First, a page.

If your presentation uses a lot of high-quality images, the file size can balloon quickly. We don’t want to discourage the use of striking photographs in your presentation; they add depth and character to what could otherwise just be bullets on a slide. They’re also a big help if your presenter type is Teacher or Counselor. However, there are some things you should know to help reduce powerpoint size
Crop Your Images
The first thing you’ll want to do is make sure that all the images that you’re using are within the borders of the slide. Anything outside the borders won’t show up in your slideshow and is just taking up space. Don’t worry if you screw up or want to change the borders again; anything you crop out of the image is still saved and can be adjusted by selecting the “Crop” tool again.
Cropping your images won’t save any space on its own, but prepares you for the next step.
Compress Your Images
Next, you’ll want to reduce the file size of your images. Click on any image in your presentation and go back to the “Format” tab in the upper right. Once there, look for an option labeled “Compress Pictures”. This will bring up a panel with a few options. You’ll first want to take a look at the “Compression options” at the top of the panel. Checking both items should be default. Uncheck the option labeled “Apply only to this picture.” This will ensure that the rest of the changes you make will repeating for all the images in your presentation. The option labeled “Delete cropped areas of pictures.” you’ll want to keep checking. This may not apply to you unless you followed my earlier instruction about cropping images to the boundaries of the slide. But if you did, it will erase that data and save precious kilobytes, so make sure to place your images where you want them before you do this.
The second set of options on this panel is “Target output”. This is where you can specify the resolution of the images you’re using. Select the bottom option, “Use document resolution”. This will set all images to 72dpi (dots per inch), which is the standard resolution of a computer screen. Anything higher than that takes up space but won’t have any effect unless you print your presentation (In which case you should be using 300dpi images and file size is not your priority!)
Done! Click OK and Powerpoint will apply these options to your images. Save your presentation and check the file size again. Everything should be feeling much lighter at this point…
Delete Master Slides
If the file is still too big for your liking, there are a few other things you can do to trim the fat. If you’re using a corporate template, you may bloat your presentation with master slides that aren’t being used. Click the “View” tab along your top bar, then click “Slide Master” to open up the master view. Instead of your presentation, you should see a number of blank slides that may have a logo or page number, but no content. Sift through these and find any that you haven’t used in your presentation, then delete them. If you aren’t sure, or you don’t feel comfortable poking around under the hood, err on the side of caution and skip this step. After that, select “Close Master View” to return to your slides.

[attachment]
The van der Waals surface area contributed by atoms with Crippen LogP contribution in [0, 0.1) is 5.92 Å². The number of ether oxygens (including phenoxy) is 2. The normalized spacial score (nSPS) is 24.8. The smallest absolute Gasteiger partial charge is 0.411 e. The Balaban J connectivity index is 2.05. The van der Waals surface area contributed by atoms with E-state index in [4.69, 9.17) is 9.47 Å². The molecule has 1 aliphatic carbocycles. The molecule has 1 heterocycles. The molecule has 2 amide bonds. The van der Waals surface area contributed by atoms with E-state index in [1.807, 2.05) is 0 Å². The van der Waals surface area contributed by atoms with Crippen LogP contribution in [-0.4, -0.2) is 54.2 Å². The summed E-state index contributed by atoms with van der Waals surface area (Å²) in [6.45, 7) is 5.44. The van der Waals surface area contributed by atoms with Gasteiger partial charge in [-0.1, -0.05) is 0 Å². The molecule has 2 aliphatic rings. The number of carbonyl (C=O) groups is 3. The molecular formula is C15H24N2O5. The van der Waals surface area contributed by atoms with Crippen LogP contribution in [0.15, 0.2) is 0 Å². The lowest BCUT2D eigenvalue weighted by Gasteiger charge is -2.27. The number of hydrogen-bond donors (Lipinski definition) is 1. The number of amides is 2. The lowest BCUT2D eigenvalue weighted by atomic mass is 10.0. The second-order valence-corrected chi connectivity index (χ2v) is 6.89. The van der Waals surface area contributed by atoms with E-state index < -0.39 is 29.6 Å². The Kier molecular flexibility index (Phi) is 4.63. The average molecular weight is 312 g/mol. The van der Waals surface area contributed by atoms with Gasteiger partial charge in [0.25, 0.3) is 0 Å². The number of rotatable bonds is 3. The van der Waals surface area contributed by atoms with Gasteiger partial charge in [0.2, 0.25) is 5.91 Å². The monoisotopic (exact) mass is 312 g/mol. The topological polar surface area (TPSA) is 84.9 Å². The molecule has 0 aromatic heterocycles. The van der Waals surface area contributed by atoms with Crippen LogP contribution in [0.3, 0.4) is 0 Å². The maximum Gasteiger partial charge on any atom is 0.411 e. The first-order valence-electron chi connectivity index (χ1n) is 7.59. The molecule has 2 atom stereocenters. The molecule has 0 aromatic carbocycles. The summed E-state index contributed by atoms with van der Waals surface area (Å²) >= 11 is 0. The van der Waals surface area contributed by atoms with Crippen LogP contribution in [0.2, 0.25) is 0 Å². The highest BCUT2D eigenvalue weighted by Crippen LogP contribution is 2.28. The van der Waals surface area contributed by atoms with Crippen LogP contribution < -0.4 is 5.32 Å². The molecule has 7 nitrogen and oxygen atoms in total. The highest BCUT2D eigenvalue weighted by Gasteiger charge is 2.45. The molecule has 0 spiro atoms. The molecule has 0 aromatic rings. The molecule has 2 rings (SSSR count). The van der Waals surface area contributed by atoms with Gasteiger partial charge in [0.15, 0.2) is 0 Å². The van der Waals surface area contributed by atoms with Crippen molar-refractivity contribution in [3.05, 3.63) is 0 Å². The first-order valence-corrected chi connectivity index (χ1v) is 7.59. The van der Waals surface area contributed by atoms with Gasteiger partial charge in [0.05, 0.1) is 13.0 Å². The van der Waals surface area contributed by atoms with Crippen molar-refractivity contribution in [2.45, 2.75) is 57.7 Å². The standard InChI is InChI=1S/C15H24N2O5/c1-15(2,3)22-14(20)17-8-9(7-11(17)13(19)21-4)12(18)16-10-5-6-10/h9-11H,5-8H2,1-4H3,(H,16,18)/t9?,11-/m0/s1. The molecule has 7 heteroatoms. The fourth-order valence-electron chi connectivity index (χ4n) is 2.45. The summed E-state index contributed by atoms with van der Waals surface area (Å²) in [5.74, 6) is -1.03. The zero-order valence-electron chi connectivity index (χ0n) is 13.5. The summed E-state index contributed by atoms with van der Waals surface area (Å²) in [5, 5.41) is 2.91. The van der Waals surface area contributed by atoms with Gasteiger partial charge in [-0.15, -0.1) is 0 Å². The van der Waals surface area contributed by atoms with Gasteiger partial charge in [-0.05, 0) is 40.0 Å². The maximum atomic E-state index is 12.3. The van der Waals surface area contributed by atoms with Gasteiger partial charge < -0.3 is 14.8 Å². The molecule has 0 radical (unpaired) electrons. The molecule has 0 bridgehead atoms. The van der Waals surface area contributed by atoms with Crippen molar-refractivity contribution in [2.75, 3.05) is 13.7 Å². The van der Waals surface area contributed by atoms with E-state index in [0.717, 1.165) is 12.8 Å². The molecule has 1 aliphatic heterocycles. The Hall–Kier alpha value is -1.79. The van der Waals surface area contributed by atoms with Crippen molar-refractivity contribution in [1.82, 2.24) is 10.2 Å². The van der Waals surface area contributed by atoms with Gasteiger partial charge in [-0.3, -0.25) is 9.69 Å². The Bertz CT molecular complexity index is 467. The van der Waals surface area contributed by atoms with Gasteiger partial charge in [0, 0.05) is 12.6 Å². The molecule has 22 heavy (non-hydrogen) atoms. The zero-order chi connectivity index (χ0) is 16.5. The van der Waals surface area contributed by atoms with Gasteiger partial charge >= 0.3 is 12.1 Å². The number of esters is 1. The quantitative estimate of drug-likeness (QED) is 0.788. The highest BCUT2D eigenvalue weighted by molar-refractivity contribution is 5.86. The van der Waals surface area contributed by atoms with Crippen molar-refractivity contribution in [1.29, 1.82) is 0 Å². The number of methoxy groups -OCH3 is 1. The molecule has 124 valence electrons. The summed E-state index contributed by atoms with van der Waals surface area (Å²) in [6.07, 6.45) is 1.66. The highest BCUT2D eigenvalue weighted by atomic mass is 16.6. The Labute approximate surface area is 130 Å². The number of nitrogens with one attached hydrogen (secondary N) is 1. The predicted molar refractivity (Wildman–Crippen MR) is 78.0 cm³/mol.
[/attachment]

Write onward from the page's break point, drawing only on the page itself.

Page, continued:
Sometimes, you may find yourself repeating one image on multiple successive slides in order to animate your content in a certain way. Try consolidating the image to one slide by making it the background of a master slide and using the entrance and exit effects in the “Animations” tab to get the same effect.
Embed Custom Fonts
Using custom fonts is a mixed bag in Powerpoint. On the one hand, you’ll make your presentation stand out with unique, bold type. However, the presentation won’t work properly for anyone who doesn’t have that font. You can embed your custom fonts by clicking on the “File” tab, and then on “Options” to bring up the options panel. Go to the “Save” tab and look for the option labeled “Embed fonts in the file.” Doing this will increase the file size, but you can mitigate this by checking “Embed only the characters used in the presentation”.
That’s it! If you followed these instructions, your presentation should be down to a manageable size that you can send via email. Keep in mind, if you’re using large images on every slide or videos (which cannot be compressed in Powerpoint), your file may still be too large. In this case, there isn’t much you can do about it, so I would recommend using a file-sharing service to distribute it.
PowerPoint templates are considered to be easy-to-use ready-made solutions that require from you minimum changes. They have original design ideas that will make your audience become engaged. Each package includes all the necessary pre-designed slides that will create a perfect background for different projects.